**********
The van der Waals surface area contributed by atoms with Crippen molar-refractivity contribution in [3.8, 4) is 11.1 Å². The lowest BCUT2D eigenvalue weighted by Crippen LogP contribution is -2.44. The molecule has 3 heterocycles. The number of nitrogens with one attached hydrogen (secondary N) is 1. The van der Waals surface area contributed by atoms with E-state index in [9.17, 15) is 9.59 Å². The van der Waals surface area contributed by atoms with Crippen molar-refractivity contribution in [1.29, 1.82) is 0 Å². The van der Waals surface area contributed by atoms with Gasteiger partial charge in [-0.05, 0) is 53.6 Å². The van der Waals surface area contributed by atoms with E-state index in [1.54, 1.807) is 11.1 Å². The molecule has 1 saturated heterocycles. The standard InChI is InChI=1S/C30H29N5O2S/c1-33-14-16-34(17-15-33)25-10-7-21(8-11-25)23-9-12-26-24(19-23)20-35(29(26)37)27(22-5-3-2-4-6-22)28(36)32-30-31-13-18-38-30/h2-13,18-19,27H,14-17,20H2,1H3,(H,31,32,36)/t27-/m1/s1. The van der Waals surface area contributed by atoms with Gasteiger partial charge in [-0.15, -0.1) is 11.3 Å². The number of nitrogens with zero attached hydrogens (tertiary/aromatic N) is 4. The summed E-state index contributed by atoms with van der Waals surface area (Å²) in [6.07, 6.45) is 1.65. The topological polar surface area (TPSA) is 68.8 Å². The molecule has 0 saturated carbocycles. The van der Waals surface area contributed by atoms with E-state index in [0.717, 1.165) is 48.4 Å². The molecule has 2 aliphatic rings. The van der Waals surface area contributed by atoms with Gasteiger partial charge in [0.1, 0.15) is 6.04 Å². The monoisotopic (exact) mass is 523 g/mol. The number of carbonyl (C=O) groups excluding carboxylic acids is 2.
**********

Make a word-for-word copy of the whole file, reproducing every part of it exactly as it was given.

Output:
The van der Waals surface area contributed by atoms with Crippen molar-refractivity contribution in [3.8, 4) is 11.1 Å². The lowest BCUT2D eigenvalue weighted by Crippen LogP contribution is -2.44. The molecule has 3 heterocycles. The number of nitrogens with one attached hydrogen (secondary N) is 1. The van der Waals surface area contributed by atoms with E-state index in [9.17, 15) is 9.59 Å². The van der Waals surface area contributed by atoms with Crippen molar-refractivity contribution in [1.29, 1.82) is 0 Å². The van der Waals surface area contributed by atoms with Gasteiger partial charge in [-0.05, 0) is 53.6 Å². The van der Waals surface area contributed by atoms with E-state index in [1.54, 1.807) is 11.1 Å². The molecule has 1 saturated heterocycles. The standard InChI is InChI=1S/C30H29N5O2S/c1-33-14-16-34(17-15-33)25-10-7-21(8-11-25)23-9-12-26-24(19-23)20-35(29(26)37)27(22-5-3-2-4-6-22)28(36)32-30-31-13-18-38-30/h2-13,18-19,27H,14-17,20H2,1H3,(H,31,32,36)/t27-/m1/s1. The van der Waals surface area contributed by atoms with Gasteiger partial charge in [-0.15, -0.1) is 11.3 Å². The number of nitrogens with zero attached hydrogens (tertiary/aromatic N) is 4. The summed E-state index contributed by atoms with van der Waals surface area (Å²) in [6.07, 6.45) is 1.65. The topological polar surface area (TPSA) is 68.8 Å². The molecule has 0 saturated carbocycles. The van der Waals surface area contributed by atoms with E-state index in [0.717, 1.165) is 48.4 Å². The molecule has 2 aliphatic rings. The van der Waals surface area contributed by atoms with Gasteiger partial charge in [0.1, 0.15) is 6.04 Å². The monoisotopic (exact) mass is 523 g/mol. The number of carbonyl (C=O) groups excluding carboxylic acids is 2.